Needs: Food, water bottles, small household appliances, household cleaning supplies, toiletries, laundry detergent, coffee, backpacks, day planners, undergarments, inflatable mattresses, dinette sets, linens, flatware, gift cards, bus passes and more.
About: “A place dedicated to seniors, age 55 and older, who … want a trusted partner, support, and access to resources while (they) work on returning to stable housing.”
Address: 1001 W. Jefferson St., Phoenix, AZ 85007.
Needs: Men’s 3-in-1 body wash, individually-wrapped forks, toilet bowl cleaner with bleach, pocket-size notebooks, sweatpants (large to 4X) and more.
LUTHERAN SOCIAL SERVICES OF THE SOUTHWEST:
About: “Provides emergency shelter and case management to those experiencing homelessness.”
Address: Multiple locations across Arizona.
Needs: Masks, gloves, gas and grocery gift cards, bus passes, diapers, bottled water, women’s hygiene items, personal hygiene items, fans, nonperishable food and more.
About: “Provides houses of hospitality and ongoing support to help pregnant and parenting women in need.”
Address: Locations in Phoenix, Tempe, Glendale and Mesa.
Needs: Nonperishable food.
About: “Helps individuals and families through Native American culturally-appropriate behavioral health, affordable housing and community development services.”
Address: Multiple locations across Phoenix and Glendale.
Needs: Pillows, undergarments, socks, Depends undergarments, nonperishable food, hygiene products, linens and more.
About: “Helps people struggling with hunger, poverty and homelessness.”
Address: 424 W. Broadway Road, Mesa, AZ 85210.
Needs: Peanut butter, bottled beverages and pasta noodles.
About: “Programmatic housing services for human trafficking, foster care and addiction recovery.”
Address: 3210 Grand Ave., Phoenix, AZ 85017.
Needs: Nonperishable food, school supplies, baby supplies, first-aid supplies, hygiene supplies and cleaning supplies.
About: “A place of hope, healing, and new beginnings for men, women, and children in our community struggling with homelessness, addiction, and trauma.”
Address: Multiple locations in Phoenix and Glendale.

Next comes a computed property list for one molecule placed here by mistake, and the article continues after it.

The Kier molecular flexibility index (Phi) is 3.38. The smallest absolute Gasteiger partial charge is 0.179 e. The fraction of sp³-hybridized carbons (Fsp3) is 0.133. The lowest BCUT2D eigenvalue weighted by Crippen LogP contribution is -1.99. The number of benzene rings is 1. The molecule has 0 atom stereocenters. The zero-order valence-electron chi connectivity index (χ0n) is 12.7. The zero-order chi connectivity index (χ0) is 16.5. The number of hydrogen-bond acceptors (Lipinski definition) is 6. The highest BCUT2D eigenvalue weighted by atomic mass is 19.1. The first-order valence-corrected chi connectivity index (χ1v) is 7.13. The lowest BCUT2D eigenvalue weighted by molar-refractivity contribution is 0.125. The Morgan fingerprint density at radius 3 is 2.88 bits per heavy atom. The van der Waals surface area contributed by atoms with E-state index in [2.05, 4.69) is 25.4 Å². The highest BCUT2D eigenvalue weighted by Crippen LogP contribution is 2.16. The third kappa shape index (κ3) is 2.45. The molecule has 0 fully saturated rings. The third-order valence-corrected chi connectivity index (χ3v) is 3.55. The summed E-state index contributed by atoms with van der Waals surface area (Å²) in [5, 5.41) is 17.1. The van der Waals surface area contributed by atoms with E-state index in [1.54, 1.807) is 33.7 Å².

Needs: Nonperishable food, baby formula, diapers, wipes, full-size hygiene items, bottled water, cleaning supplies, first-aid supplies.
THE RUSTY SPOKE BICYCLE COLLECTIVE:
About: “Provides bicycles, support and knowledge for the homeless and low-income communities in Downtown Phoenix.”
Address: 740 W. Grant St, Phoenix, AZ 85016.
Needs: Bicycles and bike parts.
About: “Works to provide homeless families the support and services they need on their path towards regaining self-sufficiency.”
Address: Multiple drop-off locations across metro Phoenix.
Needs: Furniture, clothing, automobiles, household goods and appliances.
About: “Equips families to address poverty, overcome homelessness and achieve self-sufficiency.”
Address: 125 E. University Dr., Mesa, AZ 85201.
Needs: Canned food, toiletries and cleaning products.
About: “Committed to transforming lives and creating a world free from domestic violence.”
Address: 2330 E. Fillmore St., Phoenix, AZ 85006.
Needs: New twin bedding (blankets, sheet sets, pillows, mattress pads, mattress protectors), new towels, new full-size hygiene items, diapers and wipes.
About: “Transforms lives through employment by helping individuals return to the workforce and become self-sufficient, productive members of society.”
Address: 1125 W. Jackson St., Phoenix, AZ 85007.
Needs: Clothing, accessories, hygiene products, tools and gift cards.
THE SOCIETY OF ST. VINCENT DE PAUL:
About: “Dedicated to feeding, clothing, housing and healing individuals and families in our community who have nowhere else to turn.”
Address: Multiple locations across Arizona.
Needs: Nonperishable food, water, clothing, shoes, toiletries, school supplies, diapers, toys and more.
TEMPE COMMUNITY ACTION AGENCY:
About: Offering programs that address hunger relief, support for senior independence, homelessness prevention and intervention.
Address: 2146 E. Apache Blvd., Tempe, AZ 85281.
Needs: Laundry pods, hand sanitizer, backpacks, notepads, pens, socks, granola bars, pencils, infant formula, new car seats, newborn items, lunch meal gift cards (Subway, McDonald’s, etc.) and more.
About: Restores hope and rebuilds lives by providing shelter, services and affordable housing for families, youth and individuals experiencing homelessness.
Address: 3333 E. Van Buren St., Phoenix, AZ 85008.
Needs: Hygiene products, cleaning supplies, food, infant care supplies, household supplies, furniture, mattresses, clothing, adult bikes, strollers and kids books.
MORE:From Mesa to Surprise, people are homeless. They have names. Here are their stories
Coverage of housing insecurity on azcentral.com and in The Arizona Republic is supported by a grant from the Arizona Community Foundation. Reach the reporter at firstname.lastname@example.org or 480-694-1823. Follow her on Twitter @jboehm_NEWS.